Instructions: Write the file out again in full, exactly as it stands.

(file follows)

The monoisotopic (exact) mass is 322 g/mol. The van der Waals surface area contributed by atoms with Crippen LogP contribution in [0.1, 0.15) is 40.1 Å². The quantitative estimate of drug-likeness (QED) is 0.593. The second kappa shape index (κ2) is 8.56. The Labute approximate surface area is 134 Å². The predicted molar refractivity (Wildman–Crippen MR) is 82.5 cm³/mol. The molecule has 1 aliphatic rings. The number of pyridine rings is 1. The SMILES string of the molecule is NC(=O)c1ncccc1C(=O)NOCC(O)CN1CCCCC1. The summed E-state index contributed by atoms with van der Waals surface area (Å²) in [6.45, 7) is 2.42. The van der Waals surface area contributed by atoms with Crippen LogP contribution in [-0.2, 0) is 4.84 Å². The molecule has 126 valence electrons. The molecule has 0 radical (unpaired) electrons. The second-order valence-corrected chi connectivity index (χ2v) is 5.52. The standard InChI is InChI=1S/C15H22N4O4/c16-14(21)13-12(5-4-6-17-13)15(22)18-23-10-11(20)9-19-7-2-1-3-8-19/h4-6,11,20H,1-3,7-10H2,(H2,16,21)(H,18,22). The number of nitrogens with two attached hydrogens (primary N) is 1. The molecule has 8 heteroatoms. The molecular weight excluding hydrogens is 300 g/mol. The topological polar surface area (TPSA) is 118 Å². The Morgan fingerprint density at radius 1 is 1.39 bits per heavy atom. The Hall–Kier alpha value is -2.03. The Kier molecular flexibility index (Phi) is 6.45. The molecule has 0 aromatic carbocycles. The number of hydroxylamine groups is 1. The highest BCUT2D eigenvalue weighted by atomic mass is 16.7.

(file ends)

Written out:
The monoisotopic (exact) mass is 322 g/mol. The van der Waals surface area contributed by atoms with Crippen LogP contribution in [0.1, 0.15) is 40.1 Å². The quantitative estimate of drug-likeness (QED) is 0.593. The second kappa shape index (κ2) is 8.56. The Labute approximate surface area is 134 Å². The predicted molar refractivity (Wildman–Crippen MR) is 82.5 cm³/mol. The molecule has 1 aliphatic rings. The number of pyridine rings is 1. The SMILES string of the molecule is NC(=O)c1ncccc1C(=O)NOCC(O)CN1CCCCC1. The summed E-state index contributed by atoms with van der Waals surface area (Å²) in [6.45, 7) is 2.42. The van der Waals surface area contributed by atoms with Crippen LogP contribution in [-0.2, 0) is 4.84 Å². The molecule has 126 valence electrons. The molecule has 0 radical (unpaired) electrons. The second-order valence-corrected chi connectivity index (χ2v) is 5.52. The standard InChI is InChI=1S/C15H22N4O4/c16-14(21)13-12(5-4-6-17-13)15(22)18-23-10-11(20)9-19-7-2-1-3-8-19/h4-6,11,20H,1-3,7-10H2,(H2,16,21)(H,18,22). The number of nitrogens with two attached hydrogens (primary N) is 1. The molecule has 8 heteroatoms. The molecular weight excluding hydrogens is 300 g/mol. The topological polar surface area (TPSA) is 118 Å². The Morgan fingerprint density at radius 1 is 1.39 bits per heavy atom. The Hall–Kier alpha value is -2.03. The Kier molecular flexibility index (Phi) is 6.45. The molecule has 0 aromatic carbocycles. The number of hydroxylamine groups is 1. The highest BCUT2D eigenvalue weighted by atomic mass is 16.7.